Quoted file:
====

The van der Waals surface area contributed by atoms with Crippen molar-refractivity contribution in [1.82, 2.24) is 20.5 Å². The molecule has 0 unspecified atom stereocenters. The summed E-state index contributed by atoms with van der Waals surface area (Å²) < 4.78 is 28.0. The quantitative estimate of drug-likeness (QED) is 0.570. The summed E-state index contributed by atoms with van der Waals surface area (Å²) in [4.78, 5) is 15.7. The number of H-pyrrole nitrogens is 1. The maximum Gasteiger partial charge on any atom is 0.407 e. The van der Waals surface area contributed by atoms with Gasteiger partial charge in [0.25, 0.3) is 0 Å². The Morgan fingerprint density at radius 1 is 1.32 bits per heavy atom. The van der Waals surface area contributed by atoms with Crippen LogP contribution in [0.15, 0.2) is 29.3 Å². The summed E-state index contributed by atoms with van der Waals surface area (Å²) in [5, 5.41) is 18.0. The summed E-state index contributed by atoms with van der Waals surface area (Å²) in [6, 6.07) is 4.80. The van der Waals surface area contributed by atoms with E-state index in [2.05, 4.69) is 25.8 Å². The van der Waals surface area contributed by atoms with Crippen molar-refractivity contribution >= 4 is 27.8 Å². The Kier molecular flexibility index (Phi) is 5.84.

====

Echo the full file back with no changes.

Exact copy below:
The van der Waals surface area contributed by atoms with Crippen molar-refractivity contribution in [1.82, 2.24) is 20.5 Å². The molecule has 0 unspecified atom stereocenters. The summed E-state index contributed by atoms with van der Waals surface area (Å²) < 4.78 is 28.0. The quantitative estimate of drug-likeness (QED) is 0.570. The summed E-state index contributed by atoms with van der Waals surface area (Å²) in [4.78, 5) is 15.7. The number of H-pyrrole nitrogens is 1. The maximum Gasteiger partial charge on any atom is 0.407 e. The van der Waals surface area contributed by atoms with Gasteiger partial charge in [0.25, 0.3) is 0 Å². The Morgan fingerprint density at radius 1 is 1.32 bits per heavy atom. The van der Waals surface area contributed by atoms with Crippen LogP contribution in [0.15, 0.2) is 29.3 Å². The summed E-state index contributed by atoms with van der Waals surface area (Å²) in [5, 5.41) is 18.0. The summed E-state index contributed by atoms with van der Waals surface area (Å²) in [6, 6.07) is 4.80. The van der Waals surface area contributed by atoms with E-state index in [2.05, 4.69) is 25.8 Å². The van der Waals surface area contributed by atoms with Crippen molar-refractivity contribution >= 4 is 27.8 Å². The Kier molecular flexibility index (Phi) is 5.84.